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Area Schools Generally Score Poorly on First Report Cards

January 20, 1985|STEVEN R. CHURM | Times Staff Writer

Most Long Beach and Southeast-area high schools scored poorly on their first "report cards" by the state Department of Education.

The evaluations, designed to measure the effectiveness of California's education reform movement, showed that a majority of the area's 34 high schools scored below the state average in most categories, including the number of students taking three and four years of English, math, science and foreign languages. Other factors measured were seniors' basic skills test scores and college board examination scores.

Although the evaluations are called report cards, they consist of numerical listings of students' performance rather than letter grades.

Many local school officials, while disappointed at the results, were quick to question the validity of the reports, which were released recently. Some said the evaluations were based on dated information.

They say some of the figures were collected during the fall of 1983, before the state instituted a series of reforms and schools began to feel the effects of an extra $2 billion pumped into local districts by the Legislature last year.

Others contended the reports favor districts in wealthy neighborhoods, where a majority of students are college-bound, not districts like Compton or Paramount where the bulk of students are minority and poor.

"Most kids in this district are just trying to survive--to some graduation is a long shot, college a dream," said Supt. Richard Caldwell of the Paramount Unified District, which is 77% minority. "So is it fair for those bureaucrats in Sacramento to evaluate us, based on how many many years of math or English our students take? Or even their college entrance exam scores? Those kids are just trying to survive."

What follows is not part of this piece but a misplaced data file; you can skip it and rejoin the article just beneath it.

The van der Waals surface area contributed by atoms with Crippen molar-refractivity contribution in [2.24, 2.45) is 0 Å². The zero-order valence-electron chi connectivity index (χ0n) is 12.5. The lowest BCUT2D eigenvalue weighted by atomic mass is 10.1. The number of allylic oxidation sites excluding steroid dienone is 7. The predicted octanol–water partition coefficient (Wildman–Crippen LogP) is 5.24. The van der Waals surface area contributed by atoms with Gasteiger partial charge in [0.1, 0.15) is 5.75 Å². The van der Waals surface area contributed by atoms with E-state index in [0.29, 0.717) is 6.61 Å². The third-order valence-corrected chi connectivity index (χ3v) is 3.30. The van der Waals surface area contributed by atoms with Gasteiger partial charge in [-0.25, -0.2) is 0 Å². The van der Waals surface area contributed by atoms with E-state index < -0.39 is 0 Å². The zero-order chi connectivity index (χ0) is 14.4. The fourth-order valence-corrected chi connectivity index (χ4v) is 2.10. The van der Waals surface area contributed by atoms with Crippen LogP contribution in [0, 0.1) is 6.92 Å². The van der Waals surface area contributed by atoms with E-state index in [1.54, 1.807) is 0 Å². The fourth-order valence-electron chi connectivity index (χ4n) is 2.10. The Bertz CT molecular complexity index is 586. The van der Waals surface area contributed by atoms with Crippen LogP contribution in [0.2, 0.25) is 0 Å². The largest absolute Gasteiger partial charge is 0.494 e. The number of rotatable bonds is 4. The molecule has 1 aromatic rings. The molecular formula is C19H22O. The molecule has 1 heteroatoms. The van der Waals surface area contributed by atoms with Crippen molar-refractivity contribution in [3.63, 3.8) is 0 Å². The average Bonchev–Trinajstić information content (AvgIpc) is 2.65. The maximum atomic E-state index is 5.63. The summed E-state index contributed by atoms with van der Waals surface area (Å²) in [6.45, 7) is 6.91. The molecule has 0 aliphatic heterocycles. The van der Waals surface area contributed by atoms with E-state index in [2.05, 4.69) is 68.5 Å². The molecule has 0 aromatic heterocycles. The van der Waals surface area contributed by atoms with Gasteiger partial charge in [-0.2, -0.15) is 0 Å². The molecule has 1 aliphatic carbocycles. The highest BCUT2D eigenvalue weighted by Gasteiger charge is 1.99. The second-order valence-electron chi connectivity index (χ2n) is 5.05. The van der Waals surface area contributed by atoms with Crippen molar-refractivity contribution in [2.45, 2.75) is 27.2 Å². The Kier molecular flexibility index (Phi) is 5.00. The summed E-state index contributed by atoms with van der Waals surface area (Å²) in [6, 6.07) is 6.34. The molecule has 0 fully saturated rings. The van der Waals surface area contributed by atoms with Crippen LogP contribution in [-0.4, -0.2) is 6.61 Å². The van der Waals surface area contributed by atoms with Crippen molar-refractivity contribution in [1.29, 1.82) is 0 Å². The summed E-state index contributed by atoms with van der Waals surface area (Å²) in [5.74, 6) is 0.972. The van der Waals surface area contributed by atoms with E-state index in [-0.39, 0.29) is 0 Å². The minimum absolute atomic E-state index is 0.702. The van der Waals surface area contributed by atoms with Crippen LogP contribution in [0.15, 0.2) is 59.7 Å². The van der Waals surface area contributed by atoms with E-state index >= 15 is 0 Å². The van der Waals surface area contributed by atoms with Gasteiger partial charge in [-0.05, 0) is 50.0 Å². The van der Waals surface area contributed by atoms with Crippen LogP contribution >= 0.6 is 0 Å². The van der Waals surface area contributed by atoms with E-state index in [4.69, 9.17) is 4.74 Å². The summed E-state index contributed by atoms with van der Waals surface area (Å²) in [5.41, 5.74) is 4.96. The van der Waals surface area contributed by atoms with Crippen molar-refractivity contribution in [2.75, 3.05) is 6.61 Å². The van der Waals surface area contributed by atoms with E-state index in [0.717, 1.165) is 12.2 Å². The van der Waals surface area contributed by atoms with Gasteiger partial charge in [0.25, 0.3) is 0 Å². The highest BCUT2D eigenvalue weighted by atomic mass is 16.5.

State officials said this first report is simply a base line by which schools will be graded in the future.

"Too many districts are caught up in defending how they finished this time," said Susan Lang, a spokeswoman for the state Education Department. "The important thing is how much they improve those numbers, which are simply targets, over the next two to three years.

"There's no question that two years from now the report cards will be much more meaningful," she said.

In Long Beach, where most of the report cards were released two weeks ago, school officials said they were were "astounded" and "disappointed" at the poor marks given students at the city's six high schools.

"We were astounded by the wide range of results among our high schools," Charles C. Carpenter, deputy superintendent for instruction, said in a written statement. "We are very disappointed. The scores should be higher if they accurately and more completely reflected what students are learning."

The performance reports have stirred controversy since they were announced last April by state school Supt. Bill Honig, who was elected in 1982 on a platform of educational reform.

To secure more money for California's 1,043 districts, Honig said schools need to be more accountable to the Legislature, which finances 80% of state public educa tion. The first step is the performance reports, which are designed to measure the effect of Honig's educational reforms such as tougher graduation requirements and increases in teacher pay.

Caldwell and others said they believe the report cards are politically motivated, a trade-off between Honig and the Legislature for more money for California schools.

"It's simply another layer of testing dictated by Sacramento," said Caldwell of the 11,000-student Paramount district. "We're inundated with tests. At times it seems that's all we do is give tests.

"Nobody should be afraid of taking a look at themselves, but what do these report cards tell us that we don't already know? Our students are struggling, but they give 100%," he said.

Bill Turner, a consultant in the Office of the Los Angeles County Superintendent of Schools, said he understands why some school officials, particularly those in low-income districts, are questioning the value of the report cards.

"What difference does it make to a teacher struggling to cope with a class of 35 whether Freddie takes one, two, three or four years of English?" said Turner, who works in the evaluation, attendance and pupil services division of the county office. "The teacher's too busy just trying to teach Freddie to capitalize somebody's name."

In December the state sent report cards to 787 California high schools, and the results were made public in early January.

The schools will be rated again in three months and then annually every April.

At first glance, there would seem to be room for improvement at area high schools.

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